Mazur Is Indicted Over Handling of Real Estate Deals
Sherman Mazur, once a rising star in American real estate, was indicted Tuesday in Los Angeles on charges of bankruptcy fraud in connection with the way he managed more than 200 property partnerships across the country.
The 45-count indictment accused Mazur of concealing partnership assets, money laundering and making false statements to federal bankruptcy authorities. Mazur could not be reached for comment, but he and his attorneys have consistently denied that he has done anything wrong.
U.S. law enforcement officials in Los Angeles hailed the indictment as the most important of its kind ever handed down in Southern California. “This may be the largest bankruptcy fraud ever prosecuted in the United States,” said Marcy J. Tiffany, head of the regional office of the U.S. Trustee, which supervises bankruptcy-court filings.
She added: “It sends a very important message: Bankruptcy fraud will not be tolerated no matter how sophisticated it is.”
FBI and IRS agents arrested the 42-year-old Mazur early Tuesday afternoon in his offices in Century City. He was taken to the Metropolitan Detention Center in downtown Los Angeles, where he was to be held overnight.
A bond hearing was scheduled for this morning. Assistant U.S. Atty. Maureen A. Tighe, who is prosecuting the case, said in a phone interview that she will seek to have Mazur’s bond set at $500,000. He faces a maximum sentence of 375 years in jail and a fine of $6.25 million.
At the heart of the indictment is the accusation that Mazur illegally diverted $1 million from bankrupt partnerships that he managed in order to finance his “lavish lifestyle.”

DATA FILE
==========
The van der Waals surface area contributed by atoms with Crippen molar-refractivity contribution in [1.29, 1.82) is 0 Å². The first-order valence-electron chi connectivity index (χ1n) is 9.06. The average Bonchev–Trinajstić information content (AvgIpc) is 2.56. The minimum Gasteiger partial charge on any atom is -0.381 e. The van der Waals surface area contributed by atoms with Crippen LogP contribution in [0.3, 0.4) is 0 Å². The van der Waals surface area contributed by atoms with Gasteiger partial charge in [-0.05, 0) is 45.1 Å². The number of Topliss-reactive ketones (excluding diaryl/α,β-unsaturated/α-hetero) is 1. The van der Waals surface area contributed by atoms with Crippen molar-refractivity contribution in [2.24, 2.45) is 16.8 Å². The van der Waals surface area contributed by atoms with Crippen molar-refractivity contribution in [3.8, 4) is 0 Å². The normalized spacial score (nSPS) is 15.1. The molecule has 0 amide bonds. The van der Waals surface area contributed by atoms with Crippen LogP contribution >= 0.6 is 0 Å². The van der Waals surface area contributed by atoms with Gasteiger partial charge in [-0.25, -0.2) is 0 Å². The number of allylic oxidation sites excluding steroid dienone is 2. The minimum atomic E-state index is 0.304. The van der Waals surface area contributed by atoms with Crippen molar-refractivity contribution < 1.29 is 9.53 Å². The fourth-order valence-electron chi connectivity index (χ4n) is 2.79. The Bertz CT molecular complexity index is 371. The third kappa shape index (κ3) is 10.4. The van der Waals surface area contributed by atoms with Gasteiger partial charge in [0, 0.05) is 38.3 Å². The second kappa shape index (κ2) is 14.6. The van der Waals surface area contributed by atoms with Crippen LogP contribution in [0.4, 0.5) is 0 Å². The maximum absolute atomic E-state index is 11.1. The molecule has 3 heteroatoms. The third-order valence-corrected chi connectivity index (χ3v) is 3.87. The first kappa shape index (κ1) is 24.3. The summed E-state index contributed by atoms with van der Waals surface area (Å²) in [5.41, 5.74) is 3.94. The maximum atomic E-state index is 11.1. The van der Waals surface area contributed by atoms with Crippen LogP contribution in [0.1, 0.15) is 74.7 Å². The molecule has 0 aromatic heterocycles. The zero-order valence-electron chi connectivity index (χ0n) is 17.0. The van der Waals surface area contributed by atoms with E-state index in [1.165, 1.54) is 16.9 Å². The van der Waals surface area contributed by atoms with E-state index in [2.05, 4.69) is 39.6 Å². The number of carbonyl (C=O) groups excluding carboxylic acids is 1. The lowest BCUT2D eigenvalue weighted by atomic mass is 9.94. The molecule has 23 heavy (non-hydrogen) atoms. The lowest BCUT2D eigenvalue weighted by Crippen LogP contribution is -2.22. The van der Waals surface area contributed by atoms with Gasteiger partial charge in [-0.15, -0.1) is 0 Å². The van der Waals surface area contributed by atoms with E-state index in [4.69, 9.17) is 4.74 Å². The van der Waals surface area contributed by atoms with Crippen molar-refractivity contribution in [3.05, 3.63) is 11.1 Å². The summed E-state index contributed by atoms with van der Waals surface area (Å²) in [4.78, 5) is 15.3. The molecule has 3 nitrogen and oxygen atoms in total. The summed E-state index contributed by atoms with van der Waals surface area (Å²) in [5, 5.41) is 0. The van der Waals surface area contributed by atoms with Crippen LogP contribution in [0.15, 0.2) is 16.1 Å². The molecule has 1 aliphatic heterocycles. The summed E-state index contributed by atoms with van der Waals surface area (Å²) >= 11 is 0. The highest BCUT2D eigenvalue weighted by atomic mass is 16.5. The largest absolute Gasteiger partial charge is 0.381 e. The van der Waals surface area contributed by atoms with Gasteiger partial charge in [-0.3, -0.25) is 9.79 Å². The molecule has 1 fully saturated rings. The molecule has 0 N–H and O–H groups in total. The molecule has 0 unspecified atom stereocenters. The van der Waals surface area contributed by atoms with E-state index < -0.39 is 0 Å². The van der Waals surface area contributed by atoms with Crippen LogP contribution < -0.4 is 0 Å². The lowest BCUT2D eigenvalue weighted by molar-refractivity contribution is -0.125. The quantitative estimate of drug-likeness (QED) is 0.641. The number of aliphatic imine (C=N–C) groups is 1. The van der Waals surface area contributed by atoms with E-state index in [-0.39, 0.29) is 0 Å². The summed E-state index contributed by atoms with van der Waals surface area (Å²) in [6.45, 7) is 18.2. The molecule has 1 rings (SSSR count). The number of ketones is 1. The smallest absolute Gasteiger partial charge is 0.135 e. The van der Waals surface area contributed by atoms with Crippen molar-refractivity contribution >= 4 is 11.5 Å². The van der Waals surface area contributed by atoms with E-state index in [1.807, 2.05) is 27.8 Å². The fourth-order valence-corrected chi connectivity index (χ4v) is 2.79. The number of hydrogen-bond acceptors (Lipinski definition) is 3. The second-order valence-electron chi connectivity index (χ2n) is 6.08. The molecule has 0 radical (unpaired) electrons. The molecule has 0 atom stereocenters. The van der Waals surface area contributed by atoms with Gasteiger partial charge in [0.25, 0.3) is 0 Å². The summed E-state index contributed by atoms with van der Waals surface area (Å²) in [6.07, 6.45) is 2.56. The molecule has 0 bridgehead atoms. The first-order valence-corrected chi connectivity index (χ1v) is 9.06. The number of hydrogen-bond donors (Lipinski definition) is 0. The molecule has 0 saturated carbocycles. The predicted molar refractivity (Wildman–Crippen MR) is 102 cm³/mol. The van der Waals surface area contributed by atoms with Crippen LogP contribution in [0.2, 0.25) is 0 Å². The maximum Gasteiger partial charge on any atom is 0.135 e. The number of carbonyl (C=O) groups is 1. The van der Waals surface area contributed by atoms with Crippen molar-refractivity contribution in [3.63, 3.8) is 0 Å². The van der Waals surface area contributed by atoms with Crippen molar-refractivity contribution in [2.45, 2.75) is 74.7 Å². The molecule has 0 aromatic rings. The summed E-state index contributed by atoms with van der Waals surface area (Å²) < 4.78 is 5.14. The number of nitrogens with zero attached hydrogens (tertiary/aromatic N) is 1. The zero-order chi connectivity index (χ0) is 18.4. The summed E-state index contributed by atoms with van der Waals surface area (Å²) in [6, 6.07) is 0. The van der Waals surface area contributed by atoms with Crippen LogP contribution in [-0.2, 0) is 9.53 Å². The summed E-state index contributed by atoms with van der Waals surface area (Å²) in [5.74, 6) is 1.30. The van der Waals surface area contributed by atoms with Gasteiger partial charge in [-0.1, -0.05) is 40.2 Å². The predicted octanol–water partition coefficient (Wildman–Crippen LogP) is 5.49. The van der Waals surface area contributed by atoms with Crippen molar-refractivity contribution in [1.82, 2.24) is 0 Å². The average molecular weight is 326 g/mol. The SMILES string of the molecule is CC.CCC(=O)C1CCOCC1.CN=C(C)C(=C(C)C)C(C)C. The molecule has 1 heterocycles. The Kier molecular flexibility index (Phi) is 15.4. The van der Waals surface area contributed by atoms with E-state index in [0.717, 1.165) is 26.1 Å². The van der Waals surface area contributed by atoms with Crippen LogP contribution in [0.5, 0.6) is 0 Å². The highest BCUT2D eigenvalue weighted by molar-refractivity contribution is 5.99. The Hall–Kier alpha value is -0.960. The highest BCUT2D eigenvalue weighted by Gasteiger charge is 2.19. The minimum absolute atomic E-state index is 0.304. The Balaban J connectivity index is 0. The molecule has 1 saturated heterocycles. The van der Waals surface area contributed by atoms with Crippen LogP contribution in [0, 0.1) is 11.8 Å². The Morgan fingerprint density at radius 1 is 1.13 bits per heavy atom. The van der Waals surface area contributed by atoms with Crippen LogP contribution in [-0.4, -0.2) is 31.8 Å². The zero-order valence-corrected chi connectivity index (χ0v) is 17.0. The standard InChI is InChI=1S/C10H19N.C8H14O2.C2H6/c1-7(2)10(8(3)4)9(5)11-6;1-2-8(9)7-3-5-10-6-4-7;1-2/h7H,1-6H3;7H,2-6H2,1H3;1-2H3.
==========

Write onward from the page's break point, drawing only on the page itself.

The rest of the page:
According to the U.S. attorney’s office, Mazur “conspired with certain employees to divert money from the bankrupt partnerships by commingling partnership funds in one large insurance trust account.” He then diverted about $1 million of those funds into his own accounts, prosecutors said.
At his zenith in the mid-1980s, Mazur was touted as an emerging force in U.S. real estate, with an empire of about $750 million in apartments and office buildings taken over from shaky real estate partnerships.
Mazur gained control of the properties with the understanding that he would nurse them back to health. The properties, which usually ended up in the bankruptcy courts, were mainly located in the Sun Belt.
Mazur’s businesses financed a grand lifestyle, including a fleet of nine cars that cost close to $500,000. His automobiles included two Rolls-Royces, two Mercedes and a Ferrari. His home near UCLA is worth about $7.5 million.
Mazur is a native New Yorker known for his boyish good looks and stylish dress. Those who know him say he is charming, confident and quick to drop names of influential people.
Mazur recently agreed to pay nearly $3.9 million to settle with creditors of his former company, American Resource Corp., now in liquidation. Sources said Tuesday, however, that the agreement may be in jeopardy because Mazur has not made the initial payment of $250,000.
Court papers filed in connection with the settlement agreement accused Mazur of “looting and mismanaging” American Resource. Among the contentions was that Mazur received more than $13.8 million from his affiliated companies from early 1986 to 1988 at a time when he paid $179,000 in taxes to the IRS.